Arrive at Columbia ul art:.::...Ai.'j'O P iff.
mar 23 g
I Tho torront of tho world 1b rough and strong, '
No eyes with loving tendernesses glisten,
t cennot sing a truth-inspiring song,
I If none on earth will listen.
Tho angol answered: Wherefore doat thou sigh?
The courser faints not ere his race be run?
The meanest blossom may not, cannot dio
Before its work be done.
The prayer-bells in thy heart should summon etil!
The World all day, at noon, at ere, at dawning,
And not like yonder church upon the hill,
Only on Sunday morning.
The belfry-ropes havo hung a long, long time,
But only midnight brecscs make them quiver,
Let thy heart ring, like some cathedral chime,
Forever nnd forever.
If there be none to hearken to thy song?
No ears to heed?no loving eyes to glisten?
God's little wood-birds Bing the whole day long,
And caro not who will listen.
Then let the roses of thy fancy peep
Within tho love-lit cottage of thy heart,
And, like a consecrated treasure keep,
The knowledge of thine art.
And lift thy trusting eyes unto thy sky,
J For heaven?not earth?shall givo thy words a
Speak truth undauntedly, and live nnd die
8corn not thy life?it is the gift of God;
Scorn not toy kind?they are his children too.
The dork-blue violet rises from the aod
All tho long whiter through ;
It throws a smile upon each winter day?
A fragrance o'er the frosty atmosphere ;
Thou hast had many winters; I will stay
With thec another year.
Watching and Waiting.
BY R?THER GLEN.
? , "Darlin&J^liQ, \ ha at Mount Ejrojo*
morrow. Wait for me down at tho old haw
thorn tree. Yours, forever,
Only to-morrow and tue next day, and a wed
ding would take place at Mount Eyre. Archie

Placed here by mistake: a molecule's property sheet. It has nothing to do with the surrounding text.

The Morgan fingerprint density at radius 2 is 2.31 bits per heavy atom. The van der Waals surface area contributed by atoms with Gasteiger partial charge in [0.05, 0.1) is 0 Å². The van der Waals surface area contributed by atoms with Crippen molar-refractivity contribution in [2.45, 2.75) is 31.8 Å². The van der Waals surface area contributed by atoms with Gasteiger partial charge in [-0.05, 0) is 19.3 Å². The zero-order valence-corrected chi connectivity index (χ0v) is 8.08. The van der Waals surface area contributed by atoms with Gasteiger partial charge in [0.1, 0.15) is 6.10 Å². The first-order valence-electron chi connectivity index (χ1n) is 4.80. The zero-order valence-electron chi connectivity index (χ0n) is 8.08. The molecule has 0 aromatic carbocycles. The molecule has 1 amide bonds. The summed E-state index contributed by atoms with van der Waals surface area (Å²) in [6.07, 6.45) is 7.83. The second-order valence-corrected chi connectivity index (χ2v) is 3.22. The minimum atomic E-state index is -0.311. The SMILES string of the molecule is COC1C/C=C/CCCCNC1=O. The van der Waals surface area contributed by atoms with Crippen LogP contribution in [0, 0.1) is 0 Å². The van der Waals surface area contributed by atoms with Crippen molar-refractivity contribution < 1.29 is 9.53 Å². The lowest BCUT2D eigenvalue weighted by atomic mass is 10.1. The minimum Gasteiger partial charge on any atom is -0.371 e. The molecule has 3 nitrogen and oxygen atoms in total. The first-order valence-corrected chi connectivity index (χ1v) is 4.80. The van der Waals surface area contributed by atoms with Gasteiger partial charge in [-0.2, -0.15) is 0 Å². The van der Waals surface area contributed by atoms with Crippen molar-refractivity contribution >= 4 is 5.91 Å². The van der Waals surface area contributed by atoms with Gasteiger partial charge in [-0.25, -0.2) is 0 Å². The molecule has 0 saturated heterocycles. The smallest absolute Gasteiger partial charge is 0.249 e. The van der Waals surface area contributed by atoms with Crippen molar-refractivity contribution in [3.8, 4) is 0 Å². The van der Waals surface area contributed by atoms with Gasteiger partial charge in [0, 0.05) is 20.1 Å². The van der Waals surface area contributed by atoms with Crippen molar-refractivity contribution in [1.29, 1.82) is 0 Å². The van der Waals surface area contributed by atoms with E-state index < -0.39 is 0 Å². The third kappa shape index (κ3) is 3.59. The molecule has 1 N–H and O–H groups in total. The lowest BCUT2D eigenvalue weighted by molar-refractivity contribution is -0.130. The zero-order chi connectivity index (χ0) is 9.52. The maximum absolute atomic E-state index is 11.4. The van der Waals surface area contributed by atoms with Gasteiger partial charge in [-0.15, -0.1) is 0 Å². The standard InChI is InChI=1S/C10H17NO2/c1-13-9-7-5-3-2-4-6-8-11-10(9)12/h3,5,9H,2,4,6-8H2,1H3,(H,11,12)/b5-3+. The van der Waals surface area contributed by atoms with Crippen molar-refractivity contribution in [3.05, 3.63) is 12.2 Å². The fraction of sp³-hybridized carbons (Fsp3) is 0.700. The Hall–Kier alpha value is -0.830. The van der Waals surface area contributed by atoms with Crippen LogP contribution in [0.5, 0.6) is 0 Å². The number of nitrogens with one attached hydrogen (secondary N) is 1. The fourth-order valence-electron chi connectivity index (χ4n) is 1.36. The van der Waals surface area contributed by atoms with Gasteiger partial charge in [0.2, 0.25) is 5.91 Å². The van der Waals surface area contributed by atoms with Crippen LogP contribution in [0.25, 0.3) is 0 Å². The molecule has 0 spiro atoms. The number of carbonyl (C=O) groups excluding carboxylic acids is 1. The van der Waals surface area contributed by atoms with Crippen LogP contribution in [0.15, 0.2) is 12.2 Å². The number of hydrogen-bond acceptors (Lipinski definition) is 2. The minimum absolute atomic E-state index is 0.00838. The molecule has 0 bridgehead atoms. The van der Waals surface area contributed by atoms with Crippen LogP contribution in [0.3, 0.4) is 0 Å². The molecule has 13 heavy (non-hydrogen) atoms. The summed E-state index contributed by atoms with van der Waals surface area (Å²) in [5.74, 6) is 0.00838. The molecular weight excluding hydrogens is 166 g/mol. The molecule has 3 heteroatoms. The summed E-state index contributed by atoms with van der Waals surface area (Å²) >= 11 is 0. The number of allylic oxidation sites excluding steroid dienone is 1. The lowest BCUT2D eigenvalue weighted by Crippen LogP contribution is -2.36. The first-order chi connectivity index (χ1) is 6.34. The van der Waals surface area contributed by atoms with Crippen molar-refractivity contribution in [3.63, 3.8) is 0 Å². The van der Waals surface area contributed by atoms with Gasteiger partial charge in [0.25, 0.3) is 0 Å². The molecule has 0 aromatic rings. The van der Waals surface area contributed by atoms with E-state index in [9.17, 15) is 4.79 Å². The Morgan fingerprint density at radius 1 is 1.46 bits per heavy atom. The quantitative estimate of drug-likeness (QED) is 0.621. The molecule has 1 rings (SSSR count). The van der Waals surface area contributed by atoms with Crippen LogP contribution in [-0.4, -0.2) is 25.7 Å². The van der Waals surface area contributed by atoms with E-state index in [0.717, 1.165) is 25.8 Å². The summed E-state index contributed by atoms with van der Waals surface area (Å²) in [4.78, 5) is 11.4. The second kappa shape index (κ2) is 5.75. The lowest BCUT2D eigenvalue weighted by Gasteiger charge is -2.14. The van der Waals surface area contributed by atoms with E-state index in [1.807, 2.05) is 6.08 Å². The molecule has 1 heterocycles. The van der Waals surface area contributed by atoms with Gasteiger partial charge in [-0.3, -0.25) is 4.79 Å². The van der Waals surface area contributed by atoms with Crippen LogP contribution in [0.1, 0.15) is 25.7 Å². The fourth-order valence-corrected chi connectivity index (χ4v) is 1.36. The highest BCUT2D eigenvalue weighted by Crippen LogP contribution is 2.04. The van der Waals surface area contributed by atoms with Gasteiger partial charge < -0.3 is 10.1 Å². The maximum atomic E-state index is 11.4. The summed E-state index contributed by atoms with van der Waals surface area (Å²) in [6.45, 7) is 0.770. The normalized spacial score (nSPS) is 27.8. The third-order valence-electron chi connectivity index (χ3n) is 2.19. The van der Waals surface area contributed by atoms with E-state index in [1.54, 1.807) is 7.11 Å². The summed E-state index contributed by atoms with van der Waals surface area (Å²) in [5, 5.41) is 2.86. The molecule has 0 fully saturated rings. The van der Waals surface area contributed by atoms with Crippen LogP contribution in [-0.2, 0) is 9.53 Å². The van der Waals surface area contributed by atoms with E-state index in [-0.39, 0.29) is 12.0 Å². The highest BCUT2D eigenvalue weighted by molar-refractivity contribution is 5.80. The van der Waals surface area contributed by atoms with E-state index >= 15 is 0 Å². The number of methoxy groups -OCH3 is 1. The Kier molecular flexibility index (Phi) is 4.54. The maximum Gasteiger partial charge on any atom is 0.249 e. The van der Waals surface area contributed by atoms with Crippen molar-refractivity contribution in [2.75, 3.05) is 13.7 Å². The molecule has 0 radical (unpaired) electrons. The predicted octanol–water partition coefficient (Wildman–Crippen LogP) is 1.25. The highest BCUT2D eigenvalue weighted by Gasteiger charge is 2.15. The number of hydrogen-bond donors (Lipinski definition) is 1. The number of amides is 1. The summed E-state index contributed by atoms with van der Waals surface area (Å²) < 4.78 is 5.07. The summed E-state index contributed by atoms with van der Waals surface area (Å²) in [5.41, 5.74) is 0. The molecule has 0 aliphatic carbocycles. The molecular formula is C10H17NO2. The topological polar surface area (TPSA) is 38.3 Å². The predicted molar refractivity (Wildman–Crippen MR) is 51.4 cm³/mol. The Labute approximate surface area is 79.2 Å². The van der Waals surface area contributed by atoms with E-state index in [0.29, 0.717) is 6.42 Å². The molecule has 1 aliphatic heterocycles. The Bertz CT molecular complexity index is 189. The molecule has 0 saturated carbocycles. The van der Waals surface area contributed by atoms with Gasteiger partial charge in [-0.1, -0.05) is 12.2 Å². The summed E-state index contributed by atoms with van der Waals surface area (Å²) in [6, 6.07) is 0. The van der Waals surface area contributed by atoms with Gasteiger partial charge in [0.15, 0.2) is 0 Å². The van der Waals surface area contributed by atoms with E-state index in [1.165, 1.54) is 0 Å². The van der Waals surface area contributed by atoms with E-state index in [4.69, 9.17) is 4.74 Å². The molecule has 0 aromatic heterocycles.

Overton and Lulie Sinclair, had long bocu be
trothed. During the long, weary years of war,
Lulie had remained faithful to her first love,
and now the gentle, fair haired Lulio was soon
to be Archie's bride. She was proud of the
\ gallant Colonel, who loved her "so foud and bo
true." He had won an undying name; a
name that sounded like a death-kncll to his
foes. Fearless in the hoar of danger, he was
seen amid the thickest of the fray, urging his
gallant boys on to almost herculean deeds. The
war was over now, and Colonel Overtou had re
sumed his peaceful calling as a farmer. Did I j
say peaceful ? No; the quiet of his mountain
home was disturbed by tho appearance of fierce
bands of marauders, styling themselves "Guer
rillas,0 whose object was plunder. They re
spected neither life or property; Unionists and
rebels so-called sharing alike, the same fate.
"Mama, I going down to tho old hawthorn
tree to meet Archie," sangout Lulie in a cheery
"Don't stay too late, dear," replied Mrs. Sin
clair, but bofore her injunction reached Lulio,
she hau patsscd from hearing, though Mrs. Sin
I clair heard her voice caroling gay snatches of
Major Sinclair had heard Lulio tell her
mother where she was going, and came in to
j caution her to como home early, but she had ,
j gone. A troubled look rested on his face, j
! Could it be that he was grieving for tho loss of
his littlo blue-eyed daughter f Was ho un
willing to give her up to the gallant Overton ?
Ah, surely not. His wife, observing tho shado
of anxiety on his face, questioned him concern
ing it, her loving heart taking tho alarm. He